33. Its a shame sky charge so much, £510 for all the sports channels when i only watch the F1 is unfeasable for me at the moment. I would quite happily for just the F1 channel if it were an option.

    As it is ill probably use torrent downloads for the races on sky (doubt that will be included in the viewing figures) and watch the BBC races live.

  34. I would say that those viewing figures are overwhelmingly positive. It was always going to be the case that this would affect viewer numbers, with many predicting fewer than half the viewers compared to previous years, and sponsors abandoning the sport in their droves. In fact, the numbers look incredibly healthy, and surely have to exceed all but the most optimistic of expectations.

    There’s more – the move to pay per view does, in some respects, represent much better value for sponsors. The most obvious reason being that people who are paying to watch the sport are more likely to be serious enthusiasts who are more likely to be interested in the kind of products and services they’re advertising. The ‘conversion rate’ of investment in advertising to increase in sales must surely be significantly improved when you have a reasonable understanding of your target demographic. In that respect, sponsors are getting a better deal. Better, of course, only if the viewing figures remain healthy, but that seems to be the case so far at least.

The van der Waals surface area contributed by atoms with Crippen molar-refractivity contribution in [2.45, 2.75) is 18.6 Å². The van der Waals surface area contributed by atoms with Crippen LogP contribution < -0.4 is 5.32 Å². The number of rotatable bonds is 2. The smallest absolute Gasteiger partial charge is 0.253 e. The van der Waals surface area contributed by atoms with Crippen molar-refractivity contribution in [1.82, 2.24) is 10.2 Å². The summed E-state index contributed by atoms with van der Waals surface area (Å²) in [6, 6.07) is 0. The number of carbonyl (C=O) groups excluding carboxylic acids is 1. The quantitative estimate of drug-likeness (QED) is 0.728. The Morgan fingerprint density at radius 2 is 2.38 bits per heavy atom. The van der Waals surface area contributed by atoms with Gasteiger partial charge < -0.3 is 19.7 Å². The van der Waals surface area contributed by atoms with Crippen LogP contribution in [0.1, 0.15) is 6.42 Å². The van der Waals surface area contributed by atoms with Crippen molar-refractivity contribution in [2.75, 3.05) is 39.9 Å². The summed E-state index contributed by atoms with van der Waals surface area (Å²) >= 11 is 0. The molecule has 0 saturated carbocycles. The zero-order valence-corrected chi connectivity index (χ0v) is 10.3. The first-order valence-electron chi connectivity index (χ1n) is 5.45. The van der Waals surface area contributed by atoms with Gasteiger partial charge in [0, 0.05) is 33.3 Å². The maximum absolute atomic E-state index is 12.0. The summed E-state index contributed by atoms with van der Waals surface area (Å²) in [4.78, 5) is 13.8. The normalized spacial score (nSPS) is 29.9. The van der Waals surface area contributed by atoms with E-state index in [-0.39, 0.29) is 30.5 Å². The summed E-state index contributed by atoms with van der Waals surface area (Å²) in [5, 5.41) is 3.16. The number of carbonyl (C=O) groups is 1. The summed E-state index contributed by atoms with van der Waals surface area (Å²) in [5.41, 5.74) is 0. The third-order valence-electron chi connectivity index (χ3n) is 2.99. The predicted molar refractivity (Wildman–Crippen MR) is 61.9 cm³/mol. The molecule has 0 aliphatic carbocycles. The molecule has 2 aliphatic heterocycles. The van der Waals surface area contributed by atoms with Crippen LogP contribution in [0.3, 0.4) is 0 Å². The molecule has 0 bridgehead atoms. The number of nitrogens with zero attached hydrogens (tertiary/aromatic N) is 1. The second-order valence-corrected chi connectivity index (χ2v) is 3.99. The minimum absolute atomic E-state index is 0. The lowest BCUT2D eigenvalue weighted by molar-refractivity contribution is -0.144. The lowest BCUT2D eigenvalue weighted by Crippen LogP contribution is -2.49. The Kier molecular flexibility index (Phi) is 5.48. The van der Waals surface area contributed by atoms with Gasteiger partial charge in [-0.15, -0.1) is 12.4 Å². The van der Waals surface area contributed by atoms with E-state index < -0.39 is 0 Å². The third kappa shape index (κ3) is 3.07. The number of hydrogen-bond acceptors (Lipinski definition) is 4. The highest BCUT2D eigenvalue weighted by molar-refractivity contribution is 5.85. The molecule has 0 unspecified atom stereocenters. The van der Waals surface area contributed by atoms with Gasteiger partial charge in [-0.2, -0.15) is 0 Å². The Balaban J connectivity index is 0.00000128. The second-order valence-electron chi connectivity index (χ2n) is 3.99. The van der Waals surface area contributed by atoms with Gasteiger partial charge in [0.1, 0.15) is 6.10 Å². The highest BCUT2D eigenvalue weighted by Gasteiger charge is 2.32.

The second reason this demonstrates better value for sponsors is because it increases their options when it comes to advertising. On the BBC there are no adverts whatsoever, so there’s no opportunity to advertise (unless you happen to be Shell..), whereas Sky does have adverts. Not during the race, but during the show, and of course at all other times on the dedicated F1 channel – a space which pretty much guarantees a certain ‘type’ of viewer, allowing for products and services to be targeted directly at them. And that’s not all. What Sky DO advertise a lot, during the show and immediately before and after the race, are all the other media outlets they run, including the website and mobile services, all of which are a brilliant space for advertisers. Web advertising is much more effective since the advertisers can gather metrics to measure their effectiveness, and the viewer can click through immediately to find out more information.